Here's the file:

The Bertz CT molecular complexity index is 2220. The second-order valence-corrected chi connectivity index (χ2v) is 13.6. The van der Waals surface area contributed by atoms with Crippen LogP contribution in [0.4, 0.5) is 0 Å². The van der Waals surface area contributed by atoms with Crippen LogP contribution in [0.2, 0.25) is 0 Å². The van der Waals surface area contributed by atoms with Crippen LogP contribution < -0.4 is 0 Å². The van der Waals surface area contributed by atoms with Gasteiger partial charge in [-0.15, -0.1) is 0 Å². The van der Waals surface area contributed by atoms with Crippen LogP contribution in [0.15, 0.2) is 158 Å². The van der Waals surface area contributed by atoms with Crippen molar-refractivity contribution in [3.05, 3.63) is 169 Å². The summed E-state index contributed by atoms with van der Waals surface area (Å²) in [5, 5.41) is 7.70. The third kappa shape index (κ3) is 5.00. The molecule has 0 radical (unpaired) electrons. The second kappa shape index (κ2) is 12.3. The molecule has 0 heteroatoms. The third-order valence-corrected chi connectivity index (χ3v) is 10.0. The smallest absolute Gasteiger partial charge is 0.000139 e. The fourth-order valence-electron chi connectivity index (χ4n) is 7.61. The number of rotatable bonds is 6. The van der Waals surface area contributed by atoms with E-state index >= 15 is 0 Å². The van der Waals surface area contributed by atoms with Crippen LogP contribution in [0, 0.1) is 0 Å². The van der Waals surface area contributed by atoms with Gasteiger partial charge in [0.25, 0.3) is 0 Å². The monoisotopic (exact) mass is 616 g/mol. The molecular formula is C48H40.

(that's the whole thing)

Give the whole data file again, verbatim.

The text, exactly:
The Bertz CT molecular complexity index is 2220. The second-order valence-corrected chi connectivity index (χ2v) is 13.6. The van der Waals surface area contributed by atoms with Crippen LogP contribution in [0.4, 0.5) is 0 Å². The van der Waals surface area contributed by atoms with Crippen LogP contribution in [0.2, 0.25) is 0 Å². The van der Waals surface area contributed by atoms with Crippen LogP contribution < -0.4 is 0 Å². The van der Waals surface area contributed by atoms with Gasteiger partial charge in [-0.15, -0.1) is 0 Å². The van der Waals surface area contributed by atoms with Crippen LogP contribution in [0.15, 0.2) is 158 Å². The van der Waals surface area contributed by atoms with Crippen molar-refractivity contribution in [3.05, 3.63) is 169 Å². The summed E-state index contributed by atoms with van der Waals surface area (Å²) in [5, 5.41) is 7.70. The third kappa shape index (κ3) is 5.00. The molecule has 0 radical (unpaired) electrons. The second kappa shape index (κ2) is 12.3. The molecule has 0 heteroatoms. The third-order valence-corrected chi connectivity index (χ3v) is 10.0. The smallest absolute Gasteiger partial charge is 0.000139 e. The fourth-order valence-electron chi connectivity index (χ4n) is 7.61. The number of rotatable bonds is 6. The van der Waals surface area contributed by atoms with E-state index >= 15 is 0 Å². The van der Waals surface area contributed by atoms with Crippen LogP contribution in [0, 0.1) is 0 Å². The van der Waals surface area contributed by atoms with Gasteiger partial charge in [0.25, 0.3) is 0 Å². The monoisotopic (exact) mass is 616 g/mol. The molecular formula is C48H40.